Wilkins, John, A discovery of a new world : or a discourse tending to prove, that 'tis probable there may be another Habitable World in the Moon ; with a discourse concerning the Probability of a Passage thither; unto which is added, a discourse concerning a New Planet, tending to prove, that 'tis probable our earth is one of the Planets

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303123That the Earth may be a Planet. has been found, (ſay thoſe that have been
verſed in theſe kind of Experiments) that
the ſame force will caſt a Body but an equal
diſtance, whether or no the Body do move
with, or againſt the motion of the Ship.
As alſo, that any Weight being let fall, will
deſcend in as true a perpendicular, as if
the Ship did ſtand ſtill.
If a Man, leaping
up, do tarry in the Air one ſecond ſcruple
of an hour, yet the Ship will not, in its
greateſt ſwiftneſs (as it ſhould according to
the calculation of our Adverſaries) be car-
ried from him at leaſt fifteen foot.
If we
ſuppoſe a Man to jump in ſuch a Ship, he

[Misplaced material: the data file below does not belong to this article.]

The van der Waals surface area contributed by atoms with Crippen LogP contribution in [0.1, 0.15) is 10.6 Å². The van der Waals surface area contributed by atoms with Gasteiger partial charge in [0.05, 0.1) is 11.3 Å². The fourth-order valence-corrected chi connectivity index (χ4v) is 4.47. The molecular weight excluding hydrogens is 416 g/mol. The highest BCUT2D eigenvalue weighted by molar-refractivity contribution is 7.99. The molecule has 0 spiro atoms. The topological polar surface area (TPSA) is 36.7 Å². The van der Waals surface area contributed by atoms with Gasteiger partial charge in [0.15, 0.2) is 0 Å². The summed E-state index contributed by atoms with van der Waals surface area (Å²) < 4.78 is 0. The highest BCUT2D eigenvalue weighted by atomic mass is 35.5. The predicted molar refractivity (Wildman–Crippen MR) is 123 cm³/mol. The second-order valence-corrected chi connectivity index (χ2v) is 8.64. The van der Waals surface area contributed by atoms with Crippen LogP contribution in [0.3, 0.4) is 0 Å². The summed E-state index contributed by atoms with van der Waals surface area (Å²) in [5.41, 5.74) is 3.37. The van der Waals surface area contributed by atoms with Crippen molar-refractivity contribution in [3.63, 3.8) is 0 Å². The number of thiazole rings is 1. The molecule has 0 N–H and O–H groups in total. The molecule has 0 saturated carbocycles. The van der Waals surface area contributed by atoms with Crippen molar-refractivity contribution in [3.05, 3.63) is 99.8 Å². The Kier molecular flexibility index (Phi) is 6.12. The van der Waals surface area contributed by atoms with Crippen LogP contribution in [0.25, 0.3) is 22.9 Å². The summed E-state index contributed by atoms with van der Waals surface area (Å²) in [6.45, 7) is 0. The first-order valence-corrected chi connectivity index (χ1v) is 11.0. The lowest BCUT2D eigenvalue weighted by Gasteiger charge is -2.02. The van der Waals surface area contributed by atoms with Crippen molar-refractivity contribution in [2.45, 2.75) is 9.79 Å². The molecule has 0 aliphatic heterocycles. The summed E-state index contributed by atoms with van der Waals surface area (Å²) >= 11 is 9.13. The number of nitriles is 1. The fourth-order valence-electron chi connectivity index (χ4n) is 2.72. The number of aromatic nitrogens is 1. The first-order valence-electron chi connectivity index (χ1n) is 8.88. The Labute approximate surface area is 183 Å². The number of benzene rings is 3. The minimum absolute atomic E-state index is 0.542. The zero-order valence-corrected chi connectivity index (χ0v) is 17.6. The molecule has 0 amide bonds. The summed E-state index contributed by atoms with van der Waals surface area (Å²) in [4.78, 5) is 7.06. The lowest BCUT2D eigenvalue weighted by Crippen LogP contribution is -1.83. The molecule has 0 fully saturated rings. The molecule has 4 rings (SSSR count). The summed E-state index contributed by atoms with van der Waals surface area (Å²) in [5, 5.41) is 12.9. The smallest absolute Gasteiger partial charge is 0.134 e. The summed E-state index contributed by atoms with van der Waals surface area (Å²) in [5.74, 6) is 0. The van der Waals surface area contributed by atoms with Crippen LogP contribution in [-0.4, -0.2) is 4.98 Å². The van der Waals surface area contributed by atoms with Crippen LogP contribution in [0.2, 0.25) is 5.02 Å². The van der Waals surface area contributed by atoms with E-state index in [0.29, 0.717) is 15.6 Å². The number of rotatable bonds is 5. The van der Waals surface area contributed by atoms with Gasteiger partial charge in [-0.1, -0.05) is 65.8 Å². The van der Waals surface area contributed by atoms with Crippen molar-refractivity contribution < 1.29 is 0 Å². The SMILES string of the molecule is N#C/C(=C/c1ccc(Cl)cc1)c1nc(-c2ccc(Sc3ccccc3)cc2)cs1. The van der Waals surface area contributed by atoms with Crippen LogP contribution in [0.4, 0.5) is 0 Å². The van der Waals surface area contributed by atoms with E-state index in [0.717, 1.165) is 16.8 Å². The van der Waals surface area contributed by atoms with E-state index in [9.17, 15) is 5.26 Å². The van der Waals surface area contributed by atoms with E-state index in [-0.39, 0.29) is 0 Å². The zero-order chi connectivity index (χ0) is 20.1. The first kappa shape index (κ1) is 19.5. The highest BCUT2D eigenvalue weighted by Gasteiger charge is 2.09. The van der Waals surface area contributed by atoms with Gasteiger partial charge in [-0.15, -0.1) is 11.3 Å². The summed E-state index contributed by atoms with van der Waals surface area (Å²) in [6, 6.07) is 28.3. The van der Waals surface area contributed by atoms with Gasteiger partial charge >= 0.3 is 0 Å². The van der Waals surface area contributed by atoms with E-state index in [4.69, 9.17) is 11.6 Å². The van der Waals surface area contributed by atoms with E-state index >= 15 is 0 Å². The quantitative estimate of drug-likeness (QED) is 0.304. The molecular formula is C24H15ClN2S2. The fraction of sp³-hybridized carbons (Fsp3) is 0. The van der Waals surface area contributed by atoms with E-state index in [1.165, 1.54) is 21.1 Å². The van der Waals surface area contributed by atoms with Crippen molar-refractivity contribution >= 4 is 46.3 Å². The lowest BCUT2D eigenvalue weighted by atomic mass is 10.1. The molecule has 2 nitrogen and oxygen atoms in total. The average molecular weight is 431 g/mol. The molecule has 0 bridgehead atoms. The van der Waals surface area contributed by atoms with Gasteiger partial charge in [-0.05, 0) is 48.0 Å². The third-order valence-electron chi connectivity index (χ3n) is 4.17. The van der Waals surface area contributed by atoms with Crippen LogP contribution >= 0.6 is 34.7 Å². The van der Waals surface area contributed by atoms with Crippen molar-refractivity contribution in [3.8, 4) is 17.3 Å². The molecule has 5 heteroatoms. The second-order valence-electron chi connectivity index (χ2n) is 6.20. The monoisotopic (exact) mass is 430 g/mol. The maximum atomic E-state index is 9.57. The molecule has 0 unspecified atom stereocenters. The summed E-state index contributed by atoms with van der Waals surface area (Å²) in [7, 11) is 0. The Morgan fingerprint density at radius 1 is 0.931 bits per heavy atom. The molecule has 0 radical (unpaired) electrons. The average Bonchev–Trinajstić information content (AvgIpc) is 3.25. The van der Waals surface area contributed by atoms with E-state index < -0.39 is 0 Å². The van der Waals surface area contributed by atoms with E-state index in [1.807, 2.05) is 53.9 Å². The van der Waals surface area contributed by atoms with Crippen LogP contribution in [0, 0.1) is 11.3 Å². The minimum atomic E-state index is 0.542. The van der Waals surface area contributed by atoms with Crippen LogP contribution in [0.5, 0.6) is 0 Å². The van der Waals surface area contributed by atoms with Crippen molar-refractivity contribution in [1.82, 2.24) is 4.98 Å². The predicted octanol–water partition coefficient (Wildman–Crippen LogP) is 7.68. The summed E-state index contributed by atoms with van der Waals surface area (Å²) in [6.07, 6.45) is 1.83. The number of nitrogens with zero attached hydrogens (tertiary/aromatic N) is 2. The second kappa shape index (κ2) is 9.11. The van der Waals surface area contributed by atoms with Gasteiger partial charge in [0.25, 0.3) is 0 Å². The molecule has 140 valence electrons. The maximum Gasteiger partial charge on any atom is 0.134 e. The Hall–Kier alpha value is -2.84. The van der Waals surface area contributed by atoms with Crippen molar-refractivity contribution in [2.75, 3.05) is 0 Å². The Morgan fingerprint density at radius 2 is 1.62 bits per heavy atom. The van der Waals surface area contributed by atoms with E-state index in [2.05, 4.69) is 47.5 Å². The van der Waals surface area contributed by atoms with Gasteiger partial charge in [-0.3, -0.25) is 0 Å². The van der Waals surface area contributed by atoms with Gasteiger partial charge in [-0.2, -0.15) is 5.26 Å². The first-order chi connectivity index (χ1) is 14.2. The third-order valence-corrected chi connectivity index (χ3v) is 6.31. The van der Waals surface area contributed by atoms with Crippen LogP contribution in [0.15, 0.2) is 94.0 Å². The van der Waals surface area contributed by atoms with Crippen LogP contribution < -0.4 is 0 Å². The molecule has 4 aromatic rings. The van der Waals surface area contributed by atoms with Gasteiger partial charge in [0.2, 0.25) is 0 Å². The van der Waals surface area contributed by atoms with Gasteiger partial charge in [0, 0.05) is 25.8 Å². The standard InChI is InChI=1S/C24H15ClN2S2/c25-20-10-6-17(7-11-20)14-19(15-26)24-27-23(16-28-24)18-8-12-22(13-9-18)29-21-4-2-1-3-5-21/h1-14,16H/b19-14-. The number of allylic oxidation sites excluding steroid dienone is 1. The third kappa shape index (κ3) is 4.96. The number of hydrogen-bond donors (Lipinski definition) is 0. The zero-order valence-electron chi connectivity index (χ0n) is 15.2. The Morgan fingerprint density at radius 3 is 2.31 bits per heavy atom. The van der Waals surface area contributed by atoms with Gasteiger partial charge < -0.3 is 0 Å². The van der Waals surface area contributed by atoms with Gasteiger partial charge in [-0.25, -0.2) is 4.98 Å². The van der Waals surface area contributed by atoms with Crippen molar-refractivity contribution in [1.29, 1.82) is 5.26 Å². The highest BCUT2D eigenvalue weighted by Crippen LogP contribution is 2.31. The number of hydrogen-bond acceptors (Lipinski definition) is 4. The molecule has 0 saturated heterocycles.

will not be able to paſs farther, when he
jumps againſt the motion of it, than when
he jumps with it.
All which Particulars
may argue, that theſe things are carried a-
long together, by the common motion of
the Ship.
Now if Bodies may be thus joint-
ly moved by ſuch a preternatural motion,
much more then will they accompany the
Earth in its Diurnal Revolution, which
we ſuppoſe to be natural unto them, and
as a Law impoſed by God in their firſt Crea-
If the Flame of a Candle, or the Smoke
that comes from it, (things that are ſo ea-
ſily moveable) are, notwithſtanding, carried
ſo equally, and without and diſturbance, by
the motion of a Ship;
then alſo the Clouds
in the Air, and all other light Bodies, may
well enough be turned about by the Revolu-
tion of our Earth.

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